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Not everyone is optimistic about the election of Iran’s new president. This article by Nogaam, a publisher of censored Iranian authors, explains why gay poet Payam Feili doesn’t share the optimism of his peers.
By Index on Censorship / 14 August, 2013
Iran’s government has been increasing pressure on writers and artists over the past few years, but its heavy hand does not strike evenly.
Iranian poet Payam Feili, who is a gay man, is the victim of a brutal system. He was fired from his job, his translator’s house was ransacked, and the censors have shunned him.
Isolated in Iran, Feili has dedicated himself to writing. He says he lives among his ideas, a citizen of his mind: “I’m writing on the edge of crisis but I think I am doing fine. I’ve gotten used to life being full of tension, horror, disruption and crisis”.
Born in 1983, in Kermanshah, a city in western Iran, Feili has faced insurmountable obstacles as an author who, with pen as sword, is fighting back against social, cultural and political taboos. Despite the endorsement of renowned Iranian Simin Behbahani and the backing of one of Iran’s biggest publishers, Feili’s work has only once emerged from the Ministry of Culture and Islamic Guidance with a seal of approval.
Feili’s first book, ‘The Sun’s Platform’, was published in Iran in 2005, but dozens of other works submitted to the ministry have been refused publishing permission. Payam is blacklisted, not just for his words, but for his sexual orientation.
“They refused my books, one after the other, without any explanation. They have a blacklist of authors who are simply not allowed to publish anything. Even my apolitical non-religious works, works of pure poetry, were banned. There’s nothing scary about them, but the state authorities are afraid of everything”
Observing his sharply delicate words falling from the pages of history unread, Feili began publishing his books outside Iran, knowing all too well that he was endangering himself. Officers from the Ministry of Intelligence ransacked his translator’s house and threatened him, forcing him to sever ties with Feili. After gaining notoriety abroad, the company Feili had worked for fired him without good cause. With the odds stacked against him, Feili insists on exercising his right to freedom of speech.
“If you read my books, it’s obvious I have not succumbed to self-censorship. My poems are bold and fearless. I don’t allow anybody, not me, not others, not even the Ministry of Culture and Islamic Guidance to censor my books”
Many are hoping for Rouhani’s presidency to bring around the cultural thaw that characterised Khatami’s two terms. Feili has not been swept up by the wave of hope that has captured his peers.
“Nothing essential has changed. The structure is still the same. It’s a play, a comic and ugly performance. They’re relying on the naivety of people to be able to succeed”
Embittered by 30 years of living in exile within the borders of his country, as a homosexual, and as a writer that challenges the status quo, Feili is now dedicating his time to securing funding to translate his poetry for audiences outside Iran.
“I’ve learned a lot and I know what’s going on in Iran. I know that when my homosexual narrative is woven through my words and there is a Star of David on the cover of my book, the censors won’t even bother opening it to find out what is inside. I just want to be published. I know the audience outside Iran is different, but I just want to be heard”.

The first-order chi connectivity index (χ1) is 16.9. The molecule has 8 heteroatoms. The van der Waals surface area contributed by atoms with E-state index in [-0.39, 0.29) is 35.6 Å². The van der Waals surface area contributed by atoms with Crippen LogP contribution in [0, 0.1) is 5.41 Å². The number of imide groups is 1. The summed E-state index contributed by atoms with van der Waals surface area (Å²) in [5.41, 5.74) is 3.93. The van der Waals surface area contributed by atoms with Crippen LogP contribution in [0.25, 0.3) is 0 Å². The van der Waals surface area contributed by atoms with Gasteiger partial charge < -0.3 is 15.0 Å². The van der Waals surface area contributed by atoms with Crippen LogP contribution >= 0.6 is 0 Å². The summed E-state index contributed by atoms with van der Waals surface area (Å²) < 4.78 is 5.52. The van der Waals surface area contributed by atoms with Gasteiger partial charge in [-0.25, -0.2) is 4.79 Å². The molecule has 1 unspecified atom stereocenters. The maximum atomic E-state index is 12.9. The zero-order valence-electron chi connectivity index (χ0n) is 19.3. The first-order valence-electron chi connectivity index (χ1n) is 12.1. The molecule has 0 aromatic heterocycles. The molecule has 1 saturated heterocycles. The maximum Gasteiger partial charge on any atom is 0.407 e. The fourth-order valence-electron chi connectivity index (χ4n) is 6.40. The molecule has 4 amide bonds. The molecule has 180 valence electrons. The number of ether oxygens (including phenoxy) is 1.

This article was reported by Nogaam, a publisher of Iranian books and authors that have been censored, banned or blacklisted. Nogaam relies on donations from readers to publish their books for free download on their website. Payam Feili’s book ‘White Field’ was first published in Persian by Nogaam in London in July 2013. The publisher is currently seeking support to help Payam translate his poems, and fulfil his simple goal of being heard.
I Will Grow, I Will Bear fruit … Figs (First Chapter)
I am twenty one. I am a homosexual. I like the afternoon sun.
My Apartment is in the outskirts of town. Near the wharf. In a place that is the realm of seashells, the realm of corals, adjacent to the eternal sorrow of the turtles.
My mother lives in the waters. In the remains of an old ship. On a bed of seaweed. Her hair blazes like a silver crown above her head. My mother is always naked. She visits me every now and then. At my apartment in the outskirts of town.
She first crosses the wharf. She floats in the scattered scents of the bazaar. Then she pays a visit to the crowd of fishermen in the seaside cafés. Among their wares, a hidden pearl. And she leaves them and heads for my bed. Of course, along this entire route, she is no less naked.
Poker; that is what I call him. He is my only friend. We met during military training. He is twenty-one. He likes the afternoon sun and he is not a homosexual.
I consider this a threat. I have never talked to anyone about my sexual inclination. In fact, I hide it. Even from my few sexual partners. With them, I pretend it is my first such experience.
My sexual partners are night prowlers. Strangers. Poker is not a night prowler. Poker is not a stranger. And this is chipping away at me from the inside!
Translated from the Persian by Sara Khalili | This translation appears on Feili’s blog.
Don’t miss the spring issue of Index on Censorship magazine. Post Charlie Hebdo our commentators take a global view at how threats are being used to stop writers and artists, with Ariel Dorfman, David Edgar, Father Ted’s Arthur Mathews, Turkish novelist Elif Shafak and others. Also, major general Tim Cross and internet guru Martha Lane Fox go head to head on national security versus privacy, and Ismail Einashe on the perils of escaping from Eritrea.